Test events last summer gave organisers a taste of what could be to come. A French triathlete was hospitalised with suspected heatstroke and several spectators were taken ill at a rowing event.

Tokyo 2020 has rolled out a series of measures designed to counter the heat, including artificial snow, cooling mist sprays, paper fans and towels to cool the neck.

Events have been brought forward earlier to avoid the burning afternoon sun but the most extraordinary change was shifting the marathon and race walk 800km north to Sapporo on the island of Hokkaido.

The move, which apparently caught Tokyo officials off guard when it was announced by the IOC, sparked fury in the capital, with city mayor Yuriko Koike describing it as “a decision without an agreement”.

Kazunori Asaba – training chief of the Japan Association of Athletics Federations – went further. “It’s like the athletes who had been training for many years to climb Everest were told just nine months before they would go to a different mountain,” he said.

WE’RE NOT COMPLACENT

Tokyo officials are also carrying out drills in case of natural disaster in one of the world’s most active seismic regions, which also gets battered by several typhoons each year.

Last year’s Rugby World Cup was affected by the huge Typhoon Hagibis, which forced the cancellation of three matches.

With six months to go, excitement is building and nearly 60,000 fans packed out the new National Stadium for its opening to see three-time 100m sprint gold medallist Usain Bolt trot around the track.

Olympic Minister Seiko Hashimoto, who represented Japan at seven Olympic Games as a speed skater and cyclist, said the country would stop at nothing to pull off a spectacular show.

“Last week I was in Lausanne, where President Bach again complimented our preparations. But we’re not complacent. We will do everything possible, I will do my best as a minister, to make the Games a success,” she told reporters.

Football: China slaps spending curbs on clubs amid finance squeeze

HONG KONG: Chinese football authorities have announced major curbs on spending by clubs ahead of the 2020 season that include a cap on foreign and domestic players’ salaries as they seek to stave off financial ruin.

Overseas recruits to the Chinese Super League in the upcoming winter transfer window will be limited to earning 3 million euro (US$3.3 million) after tax, the first time a salary cap has been implemented in the Chinese Super League in more than a decade.

Additionally, a ceiling of 10 million yuan (US$1.4 million) has been placed on Chinese players’ salaries.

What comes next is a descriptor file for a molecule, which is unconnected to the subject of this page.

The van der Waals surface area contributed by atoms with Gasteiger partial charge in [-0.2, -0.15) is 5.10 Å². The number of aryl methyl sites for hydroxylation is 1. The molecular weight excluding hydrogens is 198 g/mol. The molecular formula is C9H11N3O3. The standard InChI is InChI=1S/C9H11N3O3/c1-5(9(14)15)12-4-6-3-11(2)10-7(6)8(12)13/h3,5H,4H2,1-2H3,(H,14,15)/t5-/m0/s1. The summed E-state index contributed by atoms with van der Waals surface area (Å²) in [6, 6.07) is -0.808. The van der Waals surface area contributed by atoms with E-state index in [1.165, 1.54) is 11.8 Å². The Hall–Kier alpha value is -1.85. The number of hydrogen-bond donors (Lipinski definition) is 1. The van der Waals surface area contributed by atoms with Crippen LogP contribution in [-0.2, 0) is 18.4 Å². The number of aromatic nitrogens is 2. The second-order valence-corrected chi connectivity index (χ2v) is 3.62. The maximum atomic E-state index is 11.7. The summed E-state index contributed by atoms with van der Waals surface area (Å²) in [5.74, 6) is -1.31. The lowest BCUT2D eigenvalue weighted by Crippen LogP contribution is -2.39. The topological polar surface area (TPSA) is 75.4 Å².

Clubs will also not be permitted to spend more than 1.1 billion yuan on their operations throughout the upcoming campaign, with salaries not to exceed 60 per cent of that amount.

“Our clubs had too much money burned and our professional football has not been run in a sustainable way,” Chinese Football Association chairman Chen Xuyuan said, according to state news agency Xinhua.

“If we don’t take timely action, I fear it will collapse.”

The new rules were confirmed after a meeting of the Chinese Football Association on Wednesday and do not extend to bonuses that can be paid, which could give clubs some flexibility to pursue star signings.

Clubs will also be permitted to sign a fifth player from overseas, up from the current quota of four, but will only be allowed to field four foreigners on the pitch at any one time.

Officials have routinely sought to curb excessive spending in the Chinese Super League after a major outlay on foreign stars ahead of the 2017 season saw the arrival of players such as Brazilian star Oscar and Carlos Tevez from Argentina on huge salaries.

Later that year, a 100 per cent levy was placed on transfers valued at over 45 million yuan involving foreign players while the same condition was imposed on domestic moves worth more than 20 million yuan.

Money has poured into Chinese football from the country’s private sector since Xi Jinping, a football fan who has declared his desire to improve the nation’s standing within the game, became president in 2013.

Wales international Gareth Bale was the latest global superstar to be linked with a move to China following his falling out with Real Madrid coach Zinedine Zidane. That transfer to Jiangsu Suning fell through before the closure of the transfer window last summer.

However, the influx of foreign talent, expected to lift standards at a club level, has done little to reverse the national team’s dismal fortunes, with China failing to qualify for the finals of the World Cup since their debut appearance in 2002.

The national team is currently struggling to qualify for the next tournament in Qatar in 2022, with Italian Marcello Lippi quitting as head coach in November and a replacement yet to be appointed.